MTV At 30: Still Pushing Boundaries And Pioneering New Forms Of Media

I Want My MTVMTV turned 30 on Monday, but the network seemed to be the only one not interested in celebrating its major milestone.

Let’s face it, turning the big 3-0 is pretty much the end of youth, but there is no other TV network as synonymous with youth culture as MTV. It’s an institution that has remained relevant to fickle teens and college students for three decades. I can’t think of another that has, year in and year out, maintained that position…except maybe jeans and t-shirts.

MTV has always pushed the boundaries of what is acceptable, sometimes failing, but often spawning major trends: animation for 20-somethings (Liquid Television was a precursor to Adult Swim), reality TV (‘nuf said), news for young people (even Jon Stewart rose to fame on the network)...the list goes on and on.

There are those who lament that the network isn’t what it was 30 years ago, but, frankly, it shouldn’t be what it was then because young people today aren’t the same as young people decades ago. The changing media landscape forced MTV to “evolve and figure out” its new role.

That means, in part, that MTV doesn’t show many music videos any more (though its sister networks do) because times have changed. There are more than enough ways for people to find music videos, as Kurt Loder points out, and MTV specializes in giving viewers what they can’t get anywhere else.

These days, that includes a mix of reality programming and a revival of some old hits. For the nostalgic viewers, the network is bringing back “Beavis and Butthead,” which has the potential to be just as relevant today as it was back in the 90s because the show comes with a new twist. Instead of commenting on videos, the pair makes fun of everything on the network, from music to reality shows. Their sardonic wit is a perfect…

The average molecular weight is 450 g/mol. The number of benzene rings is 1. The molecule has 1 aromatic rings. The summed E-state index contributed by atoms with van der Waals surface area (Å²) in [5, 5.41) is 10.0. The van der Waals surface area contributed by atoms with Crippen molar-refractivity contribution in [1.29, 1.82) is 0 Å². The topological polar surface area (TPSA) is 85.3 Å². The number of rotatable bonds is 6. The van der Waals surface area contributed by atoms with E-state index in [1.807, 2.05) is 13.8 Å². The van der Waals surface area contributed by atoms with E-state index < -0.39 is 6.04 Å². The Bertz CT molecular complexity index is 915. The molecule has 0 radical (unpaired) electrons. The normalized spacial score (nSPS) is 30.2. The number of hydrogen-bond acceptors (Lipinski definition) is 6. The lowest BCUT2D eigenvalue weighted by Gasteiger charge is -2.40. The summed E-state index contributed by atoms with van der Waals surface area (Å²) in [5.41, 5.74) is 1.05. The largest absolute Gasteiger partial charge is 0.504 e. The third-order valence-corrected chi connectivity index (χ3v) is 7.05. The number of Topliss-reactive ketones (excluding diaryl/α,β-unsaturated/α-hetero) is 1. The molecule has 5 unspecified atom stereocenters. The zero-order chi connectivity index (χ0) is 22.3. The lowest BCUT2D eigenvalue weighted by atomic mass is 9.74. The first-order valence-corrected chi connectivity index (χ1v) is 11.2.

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“Crochet and knitting are very relaxing, therapeutic, and have tangible results."—Female, 31, AL

The CW is betting on competitive video gaming being “a perfect match” for their audience. The network now known for popular dramas like Riverdale and Arrow is airing EA Madden NFL 18 Challenge, a “‘Survivor’-style” show where esports celebrities face off each week. The esports special featuring “the biggest and most popular” game was planned after they learned that CW viewers who watch their superhero shows also over index on esports. The show will be live-streamed and then broadcast to the network. (Variety)

Applebee’s has been getting boozy to appeal to Millennial customers—but is it working? Kind of. Their “Dollaritas” and $1 Long Island ice teas (L.I.T.s) are bringing in business; at some locations, lines have reportedly formed out the door and “four keg-sized batches” of L.I.T. are mixed up daily. Applebee’s hopes the promotion will remind young consumers that they’re more than just a chain restaurant—they’re also a bar. But it’s hard to say if the drink specials will solve their Millennial problem in the long-term. (Eater)

2017 has been independent beauty brands’ year, thanks to social media. Cult favorites like Glossier and Colourpop have seen their category’s sales surge 43%, according to the NPD Group, propelled by unboxing videos, influencer collaborations, and Instagrammable products. One editor made the point that “Social media is a hotbed of free consumer research,” which could be why 2017 has seen inclusive brands like Fenty Beauty go viral, and gender genreless makeup lines like Milk Makeup’s “Blur the Line” take off. (Glossy)

More big retailer brands are getting into the subscription box service game, eyeing Stitch Fix’s success. ThredUp, the digital consignment store that focuses on luxury resale, has introduced a new “Goody Box” to package up items each month for customers. Meanwhile, Baby Gap began their “Outfit Box” program in October, offering curated kids clothes sent to Millennial parents. The “experimental effort” has reportedly had high retention rates, prompting the brand to start Superbox, a similar service for Old Navy. (DigiDay)

Pinterest reports that Millennials are looking to their platform for style, food, and home décor inspiration. Half of Millennials use Pinterest at least on a monthly basis, according to comScore, and Pinterest’s new research found that 63% say they “discover new brands or products to buy” on the platform. Ypulse data shows Millennials are looking to social media for fashion inspiration and this study concurs: Pinners were 11% more likely to spend more on style than non-Pinners and 6% more likely to spend more on home décor. (Pinterest)

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